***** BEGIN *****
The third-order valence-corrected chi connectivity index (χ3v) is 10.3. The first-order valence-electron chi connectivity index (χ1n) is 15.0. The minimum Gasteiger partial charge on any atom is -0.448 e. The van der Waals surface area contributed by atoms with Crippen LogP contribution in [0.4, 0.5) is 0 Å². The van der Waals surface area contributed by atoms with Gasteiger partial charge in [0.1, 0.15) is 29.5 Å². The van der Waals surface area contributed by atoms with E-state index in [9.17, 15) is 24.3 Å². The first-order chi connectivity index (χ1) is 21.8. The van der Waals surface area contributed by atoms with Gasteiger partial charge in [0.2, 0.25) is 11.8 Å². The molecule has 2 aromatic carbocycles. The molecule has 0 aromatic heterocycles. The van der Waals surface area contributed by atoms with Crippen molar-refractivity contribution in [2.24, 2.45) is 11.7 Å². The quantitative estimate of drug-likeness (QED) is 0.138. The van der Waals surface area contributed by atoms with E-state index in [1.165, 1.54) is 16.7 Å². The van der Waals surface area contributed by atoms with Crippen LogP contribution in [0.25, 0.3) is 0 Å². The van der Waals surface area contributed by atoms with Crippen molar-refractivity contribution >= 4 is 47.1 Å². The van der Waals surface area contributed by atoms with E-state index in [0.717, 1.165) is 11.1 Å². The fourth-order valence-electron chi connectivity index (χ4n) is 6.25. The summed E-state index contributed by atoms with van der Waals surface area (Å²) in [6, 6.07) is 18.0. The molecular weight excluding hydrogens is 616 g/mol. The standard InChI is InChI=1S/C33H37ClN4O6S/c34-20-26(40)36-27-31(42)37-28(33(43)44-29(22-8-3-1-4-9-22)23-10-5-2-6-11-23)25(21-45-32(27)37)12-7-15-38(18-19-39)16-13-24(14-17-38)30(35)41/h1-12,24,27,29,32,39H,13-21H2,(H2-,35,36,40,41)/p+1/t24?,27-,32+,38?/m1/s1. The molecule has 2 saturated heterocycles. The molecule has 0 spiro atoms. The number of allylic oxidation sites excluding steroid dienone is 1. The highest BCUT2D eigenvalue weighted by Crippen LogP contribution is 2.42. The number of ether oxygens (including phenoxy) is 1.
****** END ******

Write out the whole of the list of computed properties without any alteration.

The third-order valence-corrected chi connectivity index (χ3v) is 10.3. The first-order valence-electron chi connectivity index (χ1n) is 15.0. The minimum Gasteiger partial charge on any atom is -0.448 e. The van der Waals surface area contributed by atoms with Crippen LogP contribution in [0.4, 0.5) is 0 Å². The van der Waals surface area contributed by atoms with Gasteiger partial charge in [0.1, 0.15) is 29.5 Å². The van der Waals surface area contributed by atoms with E-state index in [9.17, 15) is 24.3 Å². The first-order chi connectivity index (χ1) is 21.8. The van der Waals surface area contributed by atoms with Gasteiger partial charge in [0.2, 0.25) is 11.8 Å². The molecule has 2 aromatic carbocycles. The molecule has 0 aromatic heterocycles. The van der Waals surface area contributed by atoms with Crippen molar-refractivity contribution in [2.24, 2.45) is 11.7 Å². The quantitative estimate of drug-likeness (QED) is 0.138. The van der Waals surface area contributed by atoms with E-state index in [1.165, 1.54) is 16.7 Å². The van der Waals surface area contributed by atoms with Crippen LogP contribution in [0.25, 0.3) is 0 Å². The van der Waals surface area contributed by atoms with Crippen molar-refractivity contribution >= 4 is 47.1 Å². The van der Waals surface area contributed by atoms with E-state index in [0.717, 1.165) is 11.1 Å². The fourth-order valence-electron chi connectivity index (χ4n) is 6.25. The summed E-state index contributed by atoms with van der Waals surface area (Å²) in [6, 6.07) is 18.0. The molecular weight excluding hydrogens is 616 g/mol. The standard InChI is InChI=1S/C33H37ClN4O6S/c34-20-26(40)36-27-31(42)37-28(33(43)44-29(22-8-3-1-4-9-22)23-10-5-2-6-11-23)25(21-45-32(27)37)12-7-15-38(18-19-39)16-13-24(14-17-38)30(35)41/h1-12,24,27,29,32,39H,13-21H2,(H2-,35,36,40,41)/p+1/t24?,27-,32+,38?/m1/s1. The molecule has 2 saturated heterocycles. The molecule has 0 spiro atoms. The number of allylic oxidation sites excluding steroid dienone is 1. The highest BCUT2D eigenvalue weighted by Crippen LogP contribution is 2.42. The number of ether oxygens (including phenoxy) is 1.